John Evans finds Josh Warrington in a lake, immersed in water, focusing solely on the man who threatens to drown his entire career when they meet in a rematch on Saturday night
IT is a rainy Sunday in the hills above Manchester and Josh Warrington finds himself neck deep in a lake. Open to anything that may expand or strengthen the mind, the afternoon has been spent practising breathing and focus techniques.
The shock of cold water can suck the life from the lungs of the most experienced swimmer so a quick dip is the ideal opportunity to put some of the methods into practice. Relax. Concentrate. Focus. The keys to survival sound simple but the urge to panic and thrash around for something to hold on to is involuntary and comes much more naturally. It is also the fastest route to the bottom.
The techniques are nothing new to the former IBF featherweight belt-holder but today is about getting back to basics. A reminder of just how important a one track mind was in creating his impregnable self-belief.
In February, a trojan horse called Mauricio Lara marched almost unnoticed through those previously impenetrable defences and knocked Warrington out, dousing his dreams of Las Vegas and worldwide recognition.
The shock was sudden and unexpected and took a long time to wear off but Warrington hasn’t panicked and grasped for excuses. He knows exactly what he needs to do to beat Lara in this weekend’s crucial rematch and get solid ground back under his feet.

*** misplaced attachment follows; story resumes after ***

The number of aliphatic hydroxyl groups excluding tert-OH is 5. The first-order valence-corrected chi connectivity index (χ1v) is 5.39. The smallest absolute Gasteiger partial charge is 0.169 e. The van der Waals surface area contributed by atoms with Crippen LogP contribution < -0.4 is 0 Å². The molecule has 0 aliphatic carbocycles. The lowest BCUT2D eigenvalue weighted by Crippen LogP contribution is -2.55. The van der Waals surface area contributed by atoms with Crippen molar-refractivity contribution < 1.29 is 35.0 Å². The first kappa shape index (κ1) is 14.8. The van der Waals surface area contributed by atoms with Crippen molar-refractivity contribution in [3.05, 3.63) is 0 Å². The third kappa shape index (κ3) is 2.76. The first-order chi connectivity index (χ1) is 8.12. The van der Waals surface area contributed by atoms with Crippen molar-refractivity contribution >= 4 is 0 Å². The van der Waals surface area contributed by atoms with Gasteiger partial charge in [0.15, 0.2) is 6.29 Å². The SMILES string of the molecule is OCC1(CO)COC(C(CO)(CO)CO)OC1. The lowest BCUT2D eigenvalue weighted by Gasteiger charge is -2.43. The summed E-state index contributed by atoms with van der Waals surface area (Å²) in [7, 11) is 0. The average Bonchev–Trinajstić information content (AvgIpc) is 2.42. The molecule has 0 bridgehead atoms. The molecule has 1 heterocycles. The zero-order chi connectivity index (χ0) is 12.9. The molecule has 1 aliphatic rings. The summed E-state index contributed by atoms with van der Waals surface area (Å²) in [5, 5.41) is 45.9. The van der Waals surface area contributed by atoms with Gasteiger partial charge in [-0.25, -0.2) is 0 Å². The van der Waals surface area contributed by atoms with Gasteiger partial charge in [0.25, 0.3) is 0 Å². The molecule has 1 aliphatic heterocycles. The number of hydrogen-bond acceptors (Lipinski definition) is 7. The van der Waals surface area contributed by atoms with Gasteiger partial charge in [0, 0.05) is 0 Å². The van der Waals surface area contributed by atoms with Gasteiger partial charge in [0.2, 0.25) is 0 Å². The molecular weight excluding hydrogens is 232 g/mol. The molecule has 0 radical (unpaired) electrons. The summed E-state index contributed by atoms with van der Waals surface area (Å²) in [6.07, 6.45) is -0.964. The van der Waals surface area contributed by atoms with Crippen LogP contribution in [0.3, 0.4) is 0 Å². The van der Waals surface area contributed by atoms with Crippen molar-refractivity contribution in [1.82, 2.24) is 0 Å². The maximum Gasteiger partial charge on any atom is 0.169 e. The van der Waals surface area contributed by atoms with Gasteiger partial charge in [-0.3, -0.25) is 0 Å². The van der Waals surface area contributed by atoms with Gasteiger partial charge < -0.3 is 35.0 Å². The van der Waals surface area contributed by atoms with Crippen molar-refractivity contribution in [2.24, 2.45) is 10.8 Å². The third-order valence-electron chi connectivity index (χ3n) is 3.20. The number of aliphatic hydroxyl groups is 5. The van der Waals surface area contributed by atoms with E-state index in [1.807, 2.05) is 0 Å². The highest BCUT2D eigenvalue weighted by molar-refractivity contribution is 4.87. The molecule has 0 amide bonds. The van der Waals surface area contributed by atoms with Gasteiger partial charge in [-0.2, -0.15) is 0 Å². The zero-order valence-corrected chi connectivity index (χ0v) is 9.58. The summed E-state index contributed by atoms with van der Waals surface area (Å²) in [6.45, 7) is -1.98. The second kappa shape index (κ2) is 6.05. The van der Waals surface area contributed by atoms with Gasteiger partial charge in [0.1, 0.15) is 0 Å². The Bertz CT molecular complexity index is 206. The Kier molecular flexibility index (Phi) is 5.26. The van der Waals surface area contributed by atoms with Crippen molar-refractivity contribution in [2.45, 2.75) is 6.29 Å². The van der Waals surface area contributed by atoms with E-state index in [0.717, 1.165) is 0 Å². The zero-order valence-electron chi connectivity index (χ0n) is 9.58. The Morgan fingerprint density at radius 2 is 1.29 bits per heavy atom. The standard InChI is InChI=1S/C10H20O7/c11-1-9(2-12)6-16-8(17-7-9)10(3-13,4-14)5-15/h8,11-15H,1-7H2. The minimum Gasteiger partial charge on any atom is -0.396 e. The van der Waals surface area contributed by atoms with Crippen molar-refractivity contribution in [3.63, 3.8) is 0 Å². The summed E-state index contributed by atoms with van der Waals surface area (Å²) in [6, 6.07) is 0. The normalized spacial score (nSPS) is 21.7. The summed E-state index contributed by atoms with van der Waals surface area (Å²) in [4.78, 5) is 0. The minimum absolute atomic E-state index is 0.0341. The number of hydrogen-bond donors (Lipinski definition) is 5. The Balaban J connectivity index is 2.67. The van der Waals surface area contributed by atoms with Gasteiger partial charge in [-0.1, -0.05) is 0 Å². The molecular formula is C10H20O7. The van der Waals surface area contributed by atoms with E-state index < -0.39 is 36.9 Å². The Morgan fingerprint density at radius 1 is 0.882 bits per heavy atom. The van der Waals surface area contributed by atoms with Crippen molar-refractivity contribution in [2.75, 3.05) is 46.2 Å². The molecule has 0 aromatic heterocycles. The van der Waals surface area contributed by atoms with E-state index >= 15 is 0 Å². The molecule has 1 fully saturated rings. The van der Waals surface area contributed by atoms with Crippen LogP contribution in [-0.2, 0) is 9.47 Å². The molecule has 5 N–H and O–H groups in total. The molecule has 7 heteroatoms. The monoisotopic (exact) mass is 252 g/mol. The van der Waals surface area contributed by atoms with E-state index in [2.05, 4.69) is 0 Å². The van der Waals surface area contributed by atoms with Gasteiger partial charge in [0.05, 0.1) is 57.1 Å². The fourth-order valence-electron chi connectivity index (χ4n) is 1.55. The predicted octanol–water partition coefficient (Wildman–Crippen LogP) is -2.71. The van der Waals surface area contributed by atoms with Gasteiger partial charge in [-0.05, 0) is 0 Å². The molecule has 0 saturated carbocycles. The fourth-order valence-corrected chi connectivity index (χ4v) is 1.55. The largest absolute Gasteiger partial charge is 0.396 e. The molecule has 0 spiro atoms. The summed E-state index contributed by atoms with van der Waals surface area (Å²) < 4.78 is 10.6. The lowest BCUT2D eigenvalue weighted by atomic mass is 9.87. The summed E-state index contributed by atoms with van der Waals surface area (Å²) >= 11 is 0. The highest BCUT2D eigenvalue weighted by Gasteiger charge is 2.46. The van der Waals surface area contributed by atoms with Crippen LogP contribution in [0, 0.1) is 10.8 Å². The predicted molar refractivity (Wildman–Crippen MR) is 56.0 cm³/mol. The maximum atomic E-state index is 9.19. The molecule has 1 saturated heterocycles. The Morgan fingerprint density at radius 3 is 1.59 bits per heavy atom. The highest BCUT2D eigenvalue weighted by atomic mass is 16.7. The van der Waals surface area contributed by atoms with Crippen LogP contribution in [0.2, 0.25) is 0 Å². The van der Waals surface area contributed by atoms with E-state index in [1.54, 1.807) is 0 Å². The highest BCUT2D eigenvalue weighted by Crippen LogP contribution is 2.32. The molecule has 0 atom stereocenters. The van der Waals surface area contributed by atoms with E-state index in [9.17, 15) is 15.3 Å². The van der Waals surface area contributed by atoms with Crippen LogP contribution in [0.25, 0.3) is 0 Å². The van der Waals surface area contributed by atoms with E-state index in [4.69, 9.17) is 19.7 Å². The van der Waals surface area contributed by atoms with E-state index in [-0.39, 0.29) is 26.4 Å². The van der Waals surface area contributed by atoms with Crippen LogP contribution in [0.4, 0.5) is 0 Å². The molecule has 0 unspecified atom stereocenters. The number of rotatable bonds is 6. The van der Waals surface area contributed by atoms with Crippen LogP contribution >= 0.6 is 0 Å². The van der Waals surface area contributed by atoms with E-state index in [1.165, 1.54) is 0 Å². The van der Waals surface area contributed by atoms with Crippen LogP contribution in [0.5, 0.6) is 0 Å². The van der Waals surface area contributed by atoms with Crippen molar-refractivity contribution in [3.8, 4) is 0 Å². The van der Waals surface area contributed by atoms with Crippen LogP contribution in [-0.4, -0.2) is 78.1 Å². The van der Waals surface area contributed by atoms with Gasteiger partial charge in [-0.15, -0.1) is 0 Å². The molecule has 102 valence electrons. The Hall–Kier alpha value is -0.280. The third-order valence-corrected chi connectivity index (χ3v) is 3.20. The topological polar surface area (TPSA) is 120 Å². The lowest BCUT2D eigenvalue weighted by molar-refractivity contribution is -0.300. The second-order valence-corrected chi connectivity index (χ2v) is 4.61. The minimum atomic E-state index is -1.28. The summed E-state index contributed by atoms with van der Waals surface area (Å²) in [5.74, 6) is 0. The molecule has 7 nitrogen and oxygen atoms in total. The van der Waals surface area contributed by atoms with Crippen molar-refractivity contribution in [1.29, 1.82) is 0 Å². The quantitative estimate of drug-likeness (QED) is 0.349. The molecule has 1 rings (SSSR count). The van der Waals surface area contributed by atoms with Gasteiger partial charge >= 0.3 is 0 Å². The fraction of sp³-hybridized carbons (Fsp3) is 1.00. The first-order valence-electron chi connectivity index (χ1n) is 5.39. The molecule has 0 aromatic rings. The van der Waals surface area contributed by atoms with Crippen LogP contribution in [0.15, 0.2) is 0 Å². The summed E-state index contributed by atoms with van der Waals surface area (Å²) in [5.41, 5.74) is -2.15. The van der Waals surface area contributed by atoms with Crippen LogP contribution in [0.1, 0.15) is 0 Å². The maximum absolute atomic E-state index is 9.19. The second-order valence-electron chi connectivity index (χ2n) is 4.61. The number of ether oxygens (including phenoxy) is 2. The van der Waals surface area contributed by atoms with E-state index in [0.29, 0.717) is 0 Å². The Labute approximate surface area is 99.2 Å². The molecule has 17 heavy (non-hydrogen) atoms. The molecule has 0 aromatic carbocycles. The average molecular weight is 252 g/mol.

“You could call it complacency but a little bit of relaxation kicked in last time, just because we were overlooking things,” Warrington told Boxing News. “Bad habits were creeping in and you don’t want them to stick but, because I’d got away with them previously, they were starting to. The camp was a good one, I had good sparring but I think the way I approached the fight, the stuff happening outside the gym, the whole [fight] week and how I was preparing myself in the bubble and then even how I approached the fight on the night. It was whole different set of scenarios. If I were to do it again…”
Back in the lake, the session draws to a close. The guide suggests swimming around to get the blood pumping back to the extremities. Warrington remains stock still for the duration.
“I didn’t want to take away from what we were here for,” he said. “I wanted to keep my focus.”
As a whole, boxing coped remarkably well with the unique issues posed by the coronavirus pandemic but it is hard to think of an individual fighter who had their career damaged as badly as Warrington.
In October 2019, a demolition of Sofiane Takoucht was a raucous, rowdy goodbye to the Leeds Arena. In two destructive rounds, Warrington rebuilt the momentum he lost during a stale title defence against Kid Galahad and set himself up for an all-out assault on the featherweight division’s biggest names.
Shelved in the prime of his life, it would be almost 500 days before Warrington reappeared but when he did, it seemed like his constant campaigning, cajoling and pleading for a big fight had paid off. Yes, he had given up his beloved IBF belt to make it happen but dates had been agreed, venue applications submitted and promotional video shoots pencilled in. Warrington would face Xu Can outdoors at Headingley Rugby Stadium in a career-defining fight. It would be officially announced after he had beaten Mauricio Lara.
Everybody involved should take some share of the responsibility for overlooking the unknown Mexican but Warrington paid the highest price. He had spent his career craving the type of fight that would push him to the very limit but expected it to happen eight weeks later. When the war he had waited his entire life for found him in a sterile, cold Wembley Arena he was mentally unprepared for it.